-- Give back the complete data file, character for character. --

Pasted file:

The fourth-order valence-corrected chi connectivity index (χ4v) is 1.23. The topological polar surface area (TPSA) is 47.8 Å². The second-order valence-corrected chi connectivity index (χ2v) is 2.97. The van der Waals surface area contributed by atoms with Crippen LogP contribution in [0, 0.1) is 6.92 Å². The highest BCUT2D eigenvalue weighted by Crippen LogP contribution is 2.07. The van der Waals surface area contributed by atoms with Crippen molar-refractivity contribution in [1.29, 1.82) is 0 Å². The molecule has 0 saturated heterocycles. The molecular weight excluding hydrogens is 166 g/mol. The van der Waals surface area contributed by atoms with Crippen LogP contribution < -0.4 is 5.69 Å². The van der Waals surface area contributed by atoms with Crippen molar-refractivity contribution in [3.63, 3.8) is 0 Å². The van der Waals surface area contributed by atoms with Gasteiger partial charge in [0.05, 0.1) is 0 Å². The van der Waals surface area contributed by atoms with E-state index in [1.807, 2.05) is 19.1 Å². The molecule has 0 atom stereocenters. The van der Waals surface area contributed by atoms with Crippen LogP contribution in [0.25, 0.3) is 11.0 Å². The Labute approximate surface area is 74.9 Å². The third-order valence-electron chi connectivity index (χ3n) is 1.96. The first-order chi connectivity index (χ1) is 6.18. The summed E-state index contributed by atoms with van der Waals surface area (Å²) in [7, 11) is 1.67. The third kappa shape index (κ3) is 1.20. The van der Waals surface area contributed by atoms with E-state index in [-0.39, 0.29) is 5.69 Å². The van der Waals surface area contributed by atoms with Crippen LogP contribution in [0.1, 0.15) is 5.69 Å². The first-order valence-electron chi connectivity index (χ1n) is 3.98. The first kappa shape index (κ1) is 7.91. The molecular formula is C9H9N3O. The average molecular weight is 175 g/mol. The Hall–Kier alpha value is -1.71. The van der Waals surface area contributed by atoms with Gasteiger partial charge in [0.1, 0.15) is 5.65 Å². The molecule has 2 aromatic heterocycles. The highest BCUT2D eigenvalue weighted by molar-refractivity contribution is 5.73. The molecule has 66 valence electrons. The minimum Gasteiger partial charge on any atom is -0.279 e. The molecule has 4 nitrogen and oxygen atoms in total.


The fourth-order valence-corrected chi connectivity index (χ4v) is 1.23. The topological polar surface area (TPSA) is 47.8 Å². The second-order valence-corrected chi connectivity index (χ2v) is 2.97. The van der Waals surface area contributed by atoms with Crippen LogP contribution in [0, 0.1) is 6.92 Å². The highest BCUT2D eigenvalue weighted by Crippen LogP contribution is 2.07. The van der Waals surface area contributed by atoms with Crippen molar-refractivity contribution in [1.29, 1.82) is 0 Å². The molecule has 0 saturated heterocycles. The molecular weight excluding hydrogens is 166 g/mol. The van der Waals surface area contributed by atoms with Crippen LogP contribution < -0.4 is 5.69 Å². The van der Waals surface area contributed by atoms with Crippen molar-refractivity contribution in [3.63, 3.8) is 0 Å². The van der Waals surface area contributed by atoms with Gasteiger partial charge in [0.05, 0.1) is 0 Å². The van der Waals surface area contributed by atoms with E-state index in [1.807, 2.05) is 19.1 Å². The molecule has 0 atom stereocenters. The van der Waals surface area contributed by atoms with Crippen LogP contribution in [0.25, 0.3) is 11.0 Å². The Labute approximate surface area is 74.9 Å². The third-order valence-electron chi connectivity index (χ3n) is 1.96. The first-order chi connectivity index (χ1) is 6.18. The summed E-state index contributed by atoms with van der Waals surface area (Å²) in [7, 11) is 1.67. The third kappa shape index (κ3) is 1.20. The van der Waals surface area contributed by atoms with E-state index in [-0.39, 0.29) is 5.69 Å². The van der Waals surface area contributed by atoms with Crippen LogP contribution in [0.1, 0.15) is 5.69 Å². The first-order valence-electron chi connectivity index (χ1n) is 3.98. The first kappa shape index (κ1) is 7.91. The molecular formula is C9H9N3O. The average molecular weight is 175 g/mol. The Hall–Kier alpha value is -1.71. The van der Waals surface area contributed by atoms with Gasteiger partial charge in [0.1, 0.15) is 5.65 Å². The molecule has 2 aromatic heterocycles. The highest BCUT2D eigenvalue weighted by molar-refractivity contribution is 5.73. The molecule has 66 valence electrons. The minimum Gasteiger partial charge on any atom is -0.279 e. The molecule has 4 nitrogen and oxygen atoms in total.